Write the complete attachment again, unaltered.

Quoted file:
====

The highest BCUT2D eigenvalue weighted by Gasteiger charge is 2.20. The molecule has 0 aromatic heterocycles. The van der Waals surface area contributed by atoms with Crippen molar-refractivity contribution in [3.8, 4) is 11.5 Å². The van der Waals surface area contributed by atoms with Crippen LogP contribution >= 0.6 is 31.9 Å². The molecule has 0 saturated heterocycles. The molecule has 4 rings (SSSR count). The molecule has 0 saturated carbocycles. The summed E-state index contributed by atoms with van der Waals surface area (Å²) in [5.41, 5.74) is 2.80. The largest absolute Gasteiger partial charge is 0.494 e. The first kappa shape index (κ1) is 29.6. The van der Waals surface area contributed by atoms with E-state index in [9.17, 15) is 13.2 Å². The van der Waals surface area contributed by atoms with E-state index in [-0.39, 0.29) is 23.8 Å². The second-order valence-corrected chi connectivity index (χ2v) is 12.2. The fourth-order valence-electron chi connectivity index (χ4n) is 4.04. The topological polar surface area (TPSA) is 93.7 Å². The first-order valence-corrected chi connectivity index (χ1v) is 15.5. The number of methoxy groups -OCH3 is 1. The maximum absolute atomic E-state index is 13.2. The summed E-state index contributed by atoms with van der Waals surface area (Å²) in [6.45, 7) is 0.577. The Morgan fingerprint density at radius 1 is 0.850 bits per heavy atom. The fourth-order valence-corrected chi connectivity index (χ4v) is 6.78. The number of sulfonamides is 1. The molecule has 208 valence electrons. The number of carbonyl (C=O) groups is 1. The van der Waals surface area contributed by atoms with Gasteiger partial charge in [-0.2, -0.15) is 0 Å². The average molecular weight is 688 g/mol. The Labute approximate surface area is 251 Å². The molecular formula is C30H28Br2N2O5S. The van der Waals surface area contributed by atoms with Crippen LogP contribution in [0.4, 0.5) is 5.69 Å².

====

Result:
The highest BCUT2D eigenvalue weighted by Gasteiger charge is 2.20. The molecule has 0 aromatic heterocycles. The van der Waals surface area contributed by atoms with Crippen molar-refractivity contribution in [3.8, 4) is 11.5 Å². The van der Waals surface area contributed by atoms with Crippen LogP contribution >= 0.6 is 31.9 Å². The molecule has 0 saturated heterocycles. The molecule has 4 rings (SSSR count). The molecule has 0 saturated carbocycles. The summed E-state index contributed by atoms with van der Waals surface area (Å²) in [5.41, 5.74) is 2.80. The largest absolute Gasteiger partial charge is 0.494 e. The first kappa shape index (κ1) is 29.6. The van der Waals surface area contributed by atoms with E-state index in [9.17, 15) is 13.2 Å². The van der Waals surface area contributed by atoms with E-state index in [-0.39, 0.29) is 23.8 Å². The second-order valence-corrected chi connectivity index (χ2v) is 12.2. The fourth-order valence-electron chi connectivity index (χ4n) is 4.04. The topological polar surface area (TPSA) is 93.7 Å². The first-order valence-corrected chi connectivity index (χ1v) is 15.5. The number of methoxy groups -OCH3 is 1. The maximum absolute atomic E-state index is 13.2. The summed E-state index contributed by atoms with van der Waals surface area (Å²) in [6.45, 7) is 0.577. The Morgan fingerprint density at radius 1 is 0.850 bits per heavy atom. The fourth-order valence-corrected chi connectivity index (χ4v) is 6.78. The number of sulfonamides is 1. The molecule has 208 valence electrons. The number of carbonyl (C=O) groups is 1. The van der Waals surface area contributed by atoms with Gasteiger partial charge in [-0.2, -0.15) is 0 Å². The average molecular weight is 688 g/mol. The Labute approximate surface area is 251 Å². The molecular formula is C30H28Br2N2O5S. The van der Waals surface area contributed by atoms with Crippen LogP contribution in [0.4, 0.5) is 5.69 Å².